Readers around the world have thrilled to Killing Lincoln, Killing Kennedy, and Killing Jesus--riveting works of nonfiction that journey into the heart of the most famous murders in history.
Now from Bill O'Reilly, iconic anchor of The O'Reilly Factor, comes the most epic book of all in this multimillion-selling series: Killing Patton.
General George S. Patton, Jr. died under mysterious circumstances in the months following the end of World War II. For almost seventy years, there has been suspicion that his death was not an accident--and may very well have been an act of assassination. Killing Patton takes readers inside the final year of the war and recounts the events surrounding Patton's tragic demise, naming names of the many powerful individuals who wanted him silenced.
Military leaders are feared, never respected
The geniuses of war, in war, and after war are very worrisome to those who only think they themselves are geniuses. These "lesser lights" foment dissension, ensure their sycophantic ways inure them to others of the same ilk, and seek absolution for their murderous ways. Looks like Bill and Martin captured those people perfectly in a fascinating look at a man whose every waking moment was learning about war. Great writing.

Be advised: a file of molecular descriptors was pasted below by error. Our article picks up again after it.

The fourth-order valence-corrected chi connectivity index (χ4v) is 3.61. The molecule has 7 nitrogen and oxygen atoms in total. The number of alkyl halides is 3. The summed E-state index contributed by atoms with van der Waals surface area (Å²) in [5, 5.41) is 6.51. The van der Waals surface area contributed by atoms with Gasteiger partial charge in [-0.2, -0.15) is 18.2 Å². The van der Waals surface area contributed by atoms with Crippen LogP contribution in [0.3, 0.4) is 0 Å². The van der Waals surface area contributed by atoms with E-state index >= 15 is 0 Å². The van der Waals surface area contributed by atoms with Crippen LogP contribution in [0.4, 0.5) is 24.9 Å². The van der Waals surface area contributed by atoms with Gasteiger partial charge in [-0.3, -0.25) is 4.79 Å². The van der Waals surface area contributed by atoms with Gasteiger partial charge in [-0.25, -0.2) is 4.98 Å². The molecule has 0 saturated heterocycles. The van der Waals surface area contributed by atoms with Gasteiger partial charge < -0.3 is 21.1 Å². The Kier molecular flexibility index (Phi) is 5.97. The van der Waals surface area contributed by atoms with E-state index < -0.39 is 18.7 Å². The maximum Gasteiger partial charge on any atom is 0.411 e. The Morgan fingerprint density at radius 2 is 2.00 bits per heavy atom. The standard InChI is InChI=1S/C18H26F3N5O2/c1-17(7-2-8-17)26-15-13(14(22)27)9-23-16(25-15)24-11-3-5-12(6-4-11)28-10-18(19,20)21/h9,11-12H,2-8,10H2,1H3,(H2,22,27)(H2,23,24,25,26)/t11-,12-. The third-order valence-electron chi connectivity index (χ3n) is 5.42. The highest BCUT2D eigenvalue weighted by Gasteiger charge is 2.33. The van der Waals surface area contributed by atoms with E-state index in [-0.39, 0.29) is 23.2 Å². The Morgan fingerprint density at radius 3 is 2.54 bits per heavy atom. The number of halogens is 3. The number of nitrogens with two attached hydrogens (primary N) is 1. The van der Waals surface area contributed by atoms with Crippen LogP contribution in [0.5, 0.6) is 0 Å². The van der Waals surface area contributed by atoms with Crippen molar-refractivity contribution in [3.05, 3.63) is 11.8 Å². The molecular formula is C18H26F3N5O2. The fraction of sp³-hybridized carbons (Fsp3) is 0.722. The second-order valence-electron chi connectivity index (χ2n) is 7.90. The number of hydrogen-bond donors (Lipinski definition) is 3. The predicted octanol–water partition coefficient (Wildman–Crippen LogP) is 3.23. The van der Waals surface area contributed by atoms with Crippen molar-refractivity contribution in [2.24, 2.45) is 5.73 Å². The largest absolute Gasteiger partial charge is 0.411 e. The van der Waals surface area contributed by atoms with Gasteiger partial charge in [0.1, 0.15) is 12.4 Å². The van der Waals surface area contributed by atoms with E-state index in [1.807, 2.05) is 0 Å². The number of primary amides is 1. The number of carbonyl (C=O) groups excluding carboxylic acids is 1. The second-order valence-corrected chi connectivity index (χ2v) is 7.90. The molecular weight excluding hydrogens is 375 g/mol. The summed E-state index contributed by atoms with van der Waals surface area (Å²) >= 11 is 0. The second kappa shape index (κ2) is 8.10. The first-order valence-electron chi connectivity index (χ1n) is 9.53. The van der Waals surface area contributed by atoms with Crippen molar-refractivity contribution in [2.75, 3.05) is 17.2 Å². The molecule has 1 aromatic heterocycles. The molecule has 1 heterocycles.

Review: Killing Patton
Easy read. Lot's of information. Good book to follow the ending days of WWII.
However, the title of the book, "Killing Patton" seems to suggest that Patton was murdered. Also, recent comments made by Bill O'Reilly on TV boldly state that the two authors believe that Patton was murdered, although they can't prove it.
I found no evidence supplied by these authors to support their claim of a conspiracy. Rather, the book details only suggest something 'fishy' might have been underway but no 'smoking' gun was presented.
I believe we will never know what happened for sure.
Patrick Maxfield, Folsom CA
The Hardy Boys Pretend to be Military Historians
I read this in several sittings, but not because it was a riveting account so Patton and the circumstances surrounding his death. I kept waiting to learn something new. It wasn't until I finished the book that I finally did: these fellas are historical lightweights. I laughed when I read O'Reilly's suggested reading, not because that weren't excellent choices (most were), but because it seems he learned nothing from them if , in fact, he read some of those master historians.